78-year-old Charles Cordina definitely has a lot of incredible stories to tell his children. But it is one particular story of how he ended up being best friends with Prince Charles that he will definitely cherish forever. Now in his dying moments, Charles has only one request; to compile a set of photos from his last meeting with the prince. Desperate for closure, his son is doing everything he can to fill in the gaps and find the final souvenir from a friendship decades in the making.
A former Chief Petty Officer, Charles served for 30 years in the British Royal Navy, becoming the longest-serving crew member on an aircraft carrier. During this time, he served alongside the Queen’s three sons, Prince Andrew, Edward and Charles.
When Charles (affectionately known as Charlie in the Navy) met Prince Charles a whole 35 years later during the Royal Family’s CHOGM visit to Malta in 2015, the Royal Family member instantly recognised him. In fact, Prince Charles had rushed to meet him at the hotel hobby, introducing him as his “best friend” to a number of ambassadors and prime ministers.
Prince Charles revisited Malta two years later, last October. His old friend Charlie was invited to the 75th George Cross Commemoration in Valletta, where the two were reunited.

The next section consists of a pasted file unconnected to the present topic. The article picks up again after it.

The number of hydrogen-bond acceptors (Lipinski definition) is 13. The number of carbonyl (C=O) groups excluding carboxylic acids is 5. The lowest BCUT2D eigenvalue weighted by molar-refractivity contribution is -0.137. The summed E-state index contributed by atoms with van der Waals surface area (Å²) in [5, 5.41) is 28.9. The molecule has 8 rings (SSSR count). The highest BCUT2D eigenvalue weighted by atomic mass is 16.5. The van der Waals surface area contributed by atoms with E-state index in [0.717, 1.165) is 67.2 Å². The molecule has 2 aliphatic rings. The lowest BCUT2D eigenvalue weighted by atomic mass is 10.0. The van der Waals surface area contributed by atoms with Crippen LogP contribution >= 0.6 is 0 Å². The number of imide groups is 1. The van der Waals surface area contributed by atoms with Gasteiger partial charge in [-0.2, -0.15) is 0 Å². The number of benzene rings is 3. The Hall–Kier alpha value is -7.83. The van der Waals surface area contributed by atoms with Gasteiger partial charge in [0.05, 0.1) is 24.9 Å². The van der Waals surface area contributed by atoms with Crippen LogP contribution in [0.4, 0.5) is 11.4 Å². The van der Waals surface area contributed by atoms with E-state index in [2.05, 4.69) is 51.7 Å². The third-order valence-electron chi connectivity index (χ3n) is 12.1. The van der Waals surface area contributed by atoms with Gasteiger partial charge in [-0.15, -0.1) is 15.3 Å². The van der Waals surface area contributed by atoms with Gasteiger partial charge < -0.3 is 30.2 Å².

It was here that the Maltese veteran even donated a private token to Prince Charles as a memory of the two’s long-standing friendship. Pictures were taken by journalists during the brief meeting, but Cordina’s family has yet to find the photos. It was here that, after his father got very sick, Arist Cordina took to Facebook to post a heartbreaking plea.
“This is very urgent,” Arist’s post started. “My father is very sick.” The post went on to say that the family have no idea who the photojournalists were and where the photos are. “I wrote to all the British tabloids but got nowhere,” Arist said. “My father deeply wishes to have a copy f any picture taken of him with the Prince last October, and I am doing all I can do make this happen.”
“His 79th birthday is coming on the 5th of May, but at this rate he may not live through April,” Arist told Lovin Malta. “If I don’t manage to get him these photos, I’ll never forgive myself.”
“Even the British High Commission, the entity which actually gave the security clearances to the journalists and photographers in the first place, are trying, but we haven’t got anywhere yet,” Arist told Lovin Malta. “I wanted to shoot a video of my father asking for this, but he’s too weak right now.”
Barely an hour after the Facebook post appeared online, Arist’s plea had already been shared dozens of times. People started tagging DOI and local photographers, with some of them already replying. It seems like hopefully, Charlie Cordina might just get his final wish.